TOKYO, July 23 (AP) – (Kyodo)—The United States used atomic power cooperation with Japan in the 1950s to ease the Japanese public’s aversion to nuclear weapons and remedy their “ignorance” about nuclear power, declassified U.S. papers showed Saturday.
The U.S. move, which eventually led the world’s only country to have suffered atomic bombing to embrace nuclear power, was initially devised to counter the antinuclear sentiment among the Japanese public after a tuna fishing boat, the Fukuryu Maru No. 5, was exposed to radioactivity from a 1954 U.S. hydrogen bomb test while operating at Bikini Atoll in the South Pacific.
The documents, collected by Kyodo News at the U.S. National Archives, show that President Dwight Eisenhower’s administration, concerned about Japan’s possible exit from the Western camp, accelerated cooperation with Japan in atomic energy technology to contain antinuclear and anti-U.S. sentiment among the Japanese.
In a memorandum to U.S. Secretary of State John Dulles, dated May 26, Eisenhower said he was “concerned about the Japanese situation,” and asked Dulles to help “have a better idea of what it is now possible for us to do to further our interests in Japan.”
In a top-secret memo to Eisenhower, the State Department replied: “The Japanese are pathologically sensitive about nuclear weapons. They feel they are the chosen victims of such weapons.”
To overcome it, the department proposed compensating the crew of the fishing boat, providing the Japanese with information about radioactivity, and conveying to then Prime Minister Shigeru Yoshida the United States’ regret over the Fukuryu Maru incident.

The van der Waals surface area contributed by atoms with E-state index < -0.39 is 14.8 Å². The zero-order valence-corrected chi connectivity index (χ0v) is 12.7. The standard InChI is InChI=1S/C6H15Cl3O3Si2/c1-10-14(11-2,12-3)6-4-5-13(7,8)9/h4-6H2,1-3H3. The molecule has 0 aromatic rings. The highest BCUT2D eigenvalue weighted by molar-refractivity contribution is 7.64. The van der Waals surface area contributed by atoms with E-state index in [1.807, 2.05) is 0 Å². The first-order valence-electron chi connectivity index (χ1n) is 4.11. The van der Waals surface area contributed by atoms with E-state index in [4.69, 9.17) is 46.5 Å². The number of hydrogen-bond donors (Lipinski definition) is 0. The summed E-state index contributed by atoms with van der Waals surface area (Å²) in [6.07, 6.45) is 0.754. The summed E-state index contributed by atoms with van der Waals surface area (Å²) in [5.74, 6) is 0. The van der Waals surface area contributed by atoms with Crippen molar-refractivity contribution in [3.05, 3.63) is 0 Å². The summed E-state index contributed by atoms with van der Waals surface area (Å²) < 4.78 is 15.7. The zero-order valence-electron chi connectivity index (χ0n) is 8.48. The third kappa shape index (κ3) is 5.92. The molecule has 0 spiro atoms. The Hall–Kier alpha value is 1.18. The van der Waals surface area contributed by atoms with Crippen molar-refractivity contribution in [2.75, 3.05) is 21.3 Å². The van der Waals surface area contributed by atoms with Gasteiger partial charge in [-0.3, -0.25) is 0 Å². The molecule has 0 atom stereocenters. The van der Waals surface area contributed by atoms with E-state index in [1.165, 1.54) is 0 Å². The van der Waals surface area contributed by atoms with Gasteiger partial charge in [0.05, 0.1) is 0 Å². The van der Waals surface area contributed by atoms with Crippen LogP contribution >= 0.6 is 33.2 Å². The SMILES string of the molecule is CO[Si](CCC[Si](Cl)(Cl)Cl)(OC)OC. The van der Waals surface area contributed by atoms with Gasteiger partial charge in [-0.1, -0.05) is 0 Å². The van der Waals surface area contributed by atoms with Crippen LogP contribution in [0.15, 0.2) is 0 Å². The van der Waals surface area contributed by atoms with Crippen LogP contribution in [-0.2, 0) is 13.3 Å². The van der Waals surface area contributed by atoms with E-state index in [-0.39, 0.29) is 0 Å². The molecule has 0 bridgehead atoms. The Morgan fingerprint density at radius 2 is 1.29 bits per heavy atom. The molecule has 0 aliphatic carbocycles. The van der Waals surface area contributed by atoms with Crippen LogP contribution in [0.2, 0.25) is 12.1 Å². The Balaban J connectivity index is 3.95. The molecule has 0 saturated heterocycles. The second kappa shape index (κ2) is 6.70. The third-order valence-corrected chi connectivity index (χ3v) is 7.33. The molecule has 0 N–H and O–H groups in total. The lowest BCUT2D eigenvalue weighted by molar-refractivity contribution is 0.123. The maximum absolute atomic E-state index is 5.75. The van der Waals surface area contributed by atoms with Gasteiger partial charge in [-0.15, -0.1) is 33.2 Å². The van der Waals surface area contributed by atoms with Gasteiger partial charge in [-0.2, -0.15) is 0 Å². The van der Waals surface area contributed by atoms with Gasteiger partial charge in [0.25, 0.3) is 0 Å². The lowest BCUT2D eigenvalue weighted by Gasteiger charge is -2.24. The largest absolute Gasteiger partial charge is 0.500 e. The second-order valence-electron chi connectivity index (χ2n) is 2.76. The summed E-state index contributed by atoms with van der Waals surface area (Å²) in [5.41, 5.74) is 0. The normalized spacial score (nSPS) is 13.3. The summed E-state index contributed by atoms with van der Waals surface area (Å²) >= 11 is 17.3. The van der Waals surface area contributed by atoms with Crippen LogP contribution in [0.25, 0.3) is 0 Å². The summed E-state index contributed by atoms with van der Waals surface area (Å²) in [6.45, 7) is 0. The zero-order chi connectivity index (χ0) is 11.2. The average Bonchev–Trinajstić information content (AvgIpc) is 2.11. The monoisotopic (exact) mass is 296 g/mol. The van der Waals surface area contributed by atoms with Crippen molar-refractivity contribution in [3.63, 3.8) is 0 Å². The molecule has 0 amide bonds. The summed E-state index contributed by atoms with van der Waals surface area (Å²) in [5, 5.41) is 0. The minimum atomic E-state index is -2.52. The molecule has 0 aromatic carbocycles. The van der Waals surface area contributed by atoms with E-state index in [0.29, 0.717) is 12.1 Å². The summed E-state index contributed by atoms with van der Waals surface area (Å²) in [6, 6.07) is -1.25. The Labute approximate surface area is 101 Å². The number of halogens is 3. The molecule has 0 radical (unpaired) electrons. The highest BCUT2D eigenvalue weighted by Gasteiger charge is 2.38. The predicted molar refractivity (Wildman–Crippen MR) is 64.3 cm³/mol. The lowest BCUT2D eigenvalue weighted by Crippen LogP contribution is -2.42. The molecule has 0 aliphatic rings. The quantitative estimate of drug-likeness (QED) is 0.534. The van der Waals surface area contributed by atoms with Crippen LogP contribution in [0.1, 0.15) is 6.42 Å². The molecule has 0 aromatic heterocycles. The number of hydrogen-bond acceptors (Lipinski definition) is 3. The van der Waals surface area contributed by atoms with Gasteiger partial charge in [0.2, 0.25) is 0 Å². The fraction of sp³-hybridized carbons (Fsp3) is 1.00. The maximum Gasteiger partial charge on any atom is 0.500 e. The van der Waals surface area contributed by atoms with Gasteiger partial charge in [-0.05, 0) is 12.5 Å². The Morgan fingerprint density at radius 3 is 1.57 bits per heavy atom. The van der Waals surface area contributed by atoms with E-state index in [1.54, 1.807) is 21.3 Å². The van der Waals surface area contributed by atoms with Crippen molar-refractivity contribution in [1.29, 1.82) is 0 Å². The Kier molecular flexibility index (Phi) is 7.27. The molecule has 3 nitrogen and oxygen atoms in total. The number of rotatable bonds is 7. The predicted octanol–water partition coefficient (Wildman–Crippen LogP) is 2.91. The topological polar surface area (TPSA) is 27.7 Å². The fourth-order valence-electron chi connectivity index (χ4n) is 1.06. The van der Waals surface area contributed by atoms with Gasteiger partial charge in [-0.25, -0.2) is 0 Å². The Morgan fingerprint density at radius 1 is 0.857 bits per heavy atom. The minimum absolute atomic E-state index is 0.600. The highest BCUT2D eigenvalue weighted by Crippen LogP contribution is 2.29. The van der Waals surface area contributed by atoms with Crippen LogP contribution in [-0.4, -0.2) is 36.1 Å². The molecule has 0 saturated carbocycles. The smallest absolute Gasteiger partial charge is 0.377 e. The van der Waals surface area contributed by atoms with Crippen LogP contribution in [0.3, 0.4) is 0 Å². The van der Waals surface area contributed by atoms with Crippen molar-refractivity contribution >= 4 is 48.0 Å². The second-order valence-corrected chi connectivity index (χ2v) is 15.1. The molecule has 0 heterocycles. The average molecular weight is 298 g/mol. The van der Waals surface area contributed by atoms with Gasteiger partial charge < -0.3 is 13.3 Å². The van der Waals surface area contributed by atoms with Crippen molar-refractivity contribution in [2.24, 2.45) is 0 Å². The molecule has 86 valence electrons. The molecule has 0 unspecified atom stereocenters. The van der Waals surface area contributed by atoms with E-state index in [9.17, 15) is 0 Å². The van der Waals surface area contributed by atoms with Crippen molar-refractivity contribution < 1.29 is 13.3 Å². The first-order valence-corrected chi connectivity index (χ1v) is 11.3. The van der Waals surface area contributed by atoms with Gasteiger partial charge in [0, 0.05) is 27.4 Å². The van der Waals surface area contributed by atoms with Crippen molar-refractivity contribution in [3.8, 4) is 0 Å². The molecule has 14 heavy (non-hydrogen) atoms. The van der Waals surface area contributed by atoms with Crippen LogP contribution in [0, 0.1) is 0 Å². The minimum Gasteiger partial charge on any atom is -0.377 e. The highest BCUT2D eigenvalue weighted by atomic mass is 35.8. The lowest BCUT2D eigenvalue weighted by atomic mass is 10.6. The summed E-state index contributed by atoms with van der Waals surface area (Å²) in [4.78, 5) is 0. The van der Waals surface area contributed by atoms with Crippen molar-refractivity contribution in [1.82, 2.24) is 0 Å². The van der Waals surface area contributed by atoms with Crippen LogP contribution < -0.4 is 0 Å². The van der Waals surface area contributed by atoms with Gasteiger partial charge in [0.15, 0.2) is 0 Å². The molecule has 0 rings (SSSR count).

Noting that several exchange projects were under way, the memo concluded that “in the long run, scientific interchange is the best remedy for Japanese emotion and ignorance and we intend to push such projects.”
In a secret memo titled “Bikini Incident and Nuclear Matters” and dated Oct. 19, 1954, the State Department said the incident placed “the most severe strain” on bilateral ties since the end of World War II, leading to heightened resentment toward the United States and fear of nuclear weapons.
It went on to float the possibility of providing Japan with atomic reactors in the future, saying: “It is important to our relations with Japan that we seek to remove the strong Japanese notion that atomic and nuclear energy is primarily destructive. We should accordingly attempt at an early point to include Japan in bilateral and multilateral actions intended to develop peaceful uses of atomic energy.”
In November that year, atomic energy documents that ran to about 200,000 pages were provided to Japan. Japanese scientists’ visits to U.S. atomic energy installations also began.